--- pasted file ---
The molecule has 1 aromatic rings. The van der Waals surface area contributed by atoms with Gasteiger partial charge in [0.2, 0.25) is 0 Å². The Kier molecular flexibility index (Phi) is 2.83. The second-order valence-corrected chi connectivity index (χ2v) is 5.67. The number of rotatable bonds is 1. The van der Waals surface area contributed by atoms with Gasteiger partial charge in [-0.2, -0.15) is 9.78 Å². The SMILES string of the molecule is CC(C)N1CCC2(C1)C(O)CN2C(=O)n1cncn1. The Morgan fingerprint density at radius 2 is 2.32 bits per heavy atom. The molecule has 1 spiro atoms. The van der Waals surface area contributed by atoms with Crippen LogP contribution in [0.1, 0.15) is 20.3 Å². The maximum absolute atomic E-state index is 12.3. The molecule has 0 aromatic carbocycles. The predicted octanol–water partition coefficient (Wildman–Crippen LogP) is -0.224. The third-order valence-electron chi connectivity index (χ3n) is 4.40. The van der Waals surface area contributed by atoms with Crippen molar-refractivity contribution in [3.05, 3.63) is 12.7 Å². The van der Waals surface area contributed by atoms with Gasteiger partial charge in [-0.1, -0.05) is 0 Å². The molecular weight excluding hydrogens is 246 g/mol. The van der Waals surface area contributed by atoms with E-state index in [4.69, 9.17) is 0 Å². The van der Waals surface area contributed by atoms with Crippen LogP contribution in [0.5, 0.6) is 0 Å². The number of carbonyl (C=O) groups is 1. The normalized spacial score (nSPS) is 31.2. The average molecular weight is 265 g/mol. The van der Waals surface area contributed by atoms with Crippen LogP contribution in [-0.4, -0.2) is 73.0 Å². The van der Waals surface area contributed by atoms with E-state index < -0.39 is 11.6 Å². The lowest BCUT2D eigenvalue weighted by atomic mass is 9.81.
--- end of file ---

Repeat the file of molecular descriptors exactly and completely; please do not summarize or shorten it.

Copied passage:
The molecule has 1 aromatic rings. The van der Waals surface area contributed by atoms with Gasteiger partial charge in [0.2, 0.25) is 0 Å². The Kier molecular flexibility index (Phi) is 2.83. The second-order valence-corrected chi connectivity index (χ2v) is 5.67. The number of rotatable bonds is 1. The van der Waals surface area contributed by atoms with Gasteiger partial charge in [-0.2, -0.15) is 9.78 Å². The SMILES string of the molecule is CC(C)N1CCC2(C1)C(O)CN2C(=O)n1cncn1. The Morgan fingerprint density at radius 2 is 2.32 bits per heavy atom. The molecule has 1 spiro atoms. The van der Waals surface area contributed by atoms with Crippen LogP contribution in [0.1, 0.15) is 20.3 Å². The maximum absolute atomic E-state index is 12.3. The molecule has 0 aromatic carbocycles. The predicted octanol–water partition coefficient (Wildman–Crippen LogP) is -0.224. The third-order valence-electron chi connectivity index (χ3n) is 4.40. The van der Waals surface area contributed by atoms with Crippen molar-refractivity contribution in [3.05, 3.63) is 12.7 Å². The van der Waals surface area contributed by atoms with Gasteiger partial charge in [-0.1, -0.05) is 0 Å². The molecular weight excluding hydrogens is 246 g/mol. The van der Waals surface area contributed by atoms with E-state index in [4.69, 9.17) is 0 Å². The van der Waals surface area contributed by atoms with Crippen LogP contribution in [0.5, 0.6) is 0 Å². The number of carbonyl (C=O) groups is 1. The normalized spacial score (nSPS) is 31.2. The average molecular weight is 265 g/mol. The van der Waals surface area contributed by atoms with Crippen LogP contribution in [-0.4, -0.2) is 73.0 Å². The van der Waals surface area contributed by atoms with E-state index < -0.39 is 11.6 Å². The lowest BCUT2D eigenvalue weighted by atomic mass is 9.81.